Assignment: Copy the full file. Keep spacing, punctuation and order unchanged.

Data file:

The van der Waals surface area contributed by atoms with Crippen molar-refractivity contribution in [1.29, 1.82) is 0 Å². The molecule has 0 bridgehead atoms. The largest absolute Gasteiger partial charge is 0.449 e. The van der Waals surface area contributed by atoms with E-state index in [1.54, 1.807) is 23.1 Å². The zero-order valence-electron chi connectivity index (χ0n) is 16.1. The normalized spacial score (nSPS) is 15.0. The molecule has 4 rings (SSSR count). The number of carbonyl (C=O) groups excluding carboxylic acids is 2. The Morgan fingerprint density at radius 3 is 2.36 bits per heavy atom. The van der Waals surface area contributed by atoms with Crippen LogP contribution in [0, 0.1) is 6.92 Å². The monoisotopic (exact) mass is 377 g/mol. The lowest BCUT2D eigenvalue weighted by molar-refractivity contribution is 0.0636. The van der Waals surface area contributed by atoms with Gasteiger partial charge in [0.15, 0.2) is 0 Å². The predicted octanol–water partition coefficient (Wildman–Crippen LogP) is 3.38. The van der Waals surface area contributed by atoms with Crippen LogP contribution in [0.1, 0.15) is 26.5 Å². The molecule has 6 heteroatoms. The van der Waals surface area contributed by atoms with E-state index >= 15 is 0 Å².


The van der Waals surface area contributed by atoms with Crippen molar-refractivity contribution in [1.29, 1.82) is 0 Å². The molecule has 0 bridgehead atoms. The largest absolute Gasteiger partial charge is 0.449 e. The van der Waals surface area contributed by atoms with E-state index in [1.54, 1.807) is 23.1 Å². The zero-order valence-electron chi connectivity index (χ0n) is 16.1. The normalized spacial score (nSPS) is 15.0. The molecule has 4 rings (SSSR count). The number of carbonyl (C=O) groups excluding carboxylic acids is 2. The Morgan fingerprint density at radius 3 is 2.36 bits per heavy atom. The van der Waals surface area contributed by atoms with Crippen LogP contribution in [0, 0.1) is 6.92 Å². The monoisotopic (exact) mass is 377 g/mol. The lowest BCUT2D eigenvalue weighted by molar-refractivity contribution is 0.0636. The van der Waals surface area contributed by atoms with Gasteiger partial charge in [0.15, 0.2) is 0 Å². The predicted octanol–water partition coefficient (Wildman–Crippen LogP) is 3.38. The van der Waals surface area contributed by atoms with Crippen LogP contribution in [0.1, 0.15) is 26.5 Å². The molecule has 6 heteroatoms. The van der Waals surface area contributed by atoms with E-state index >= 15 is 0 Å².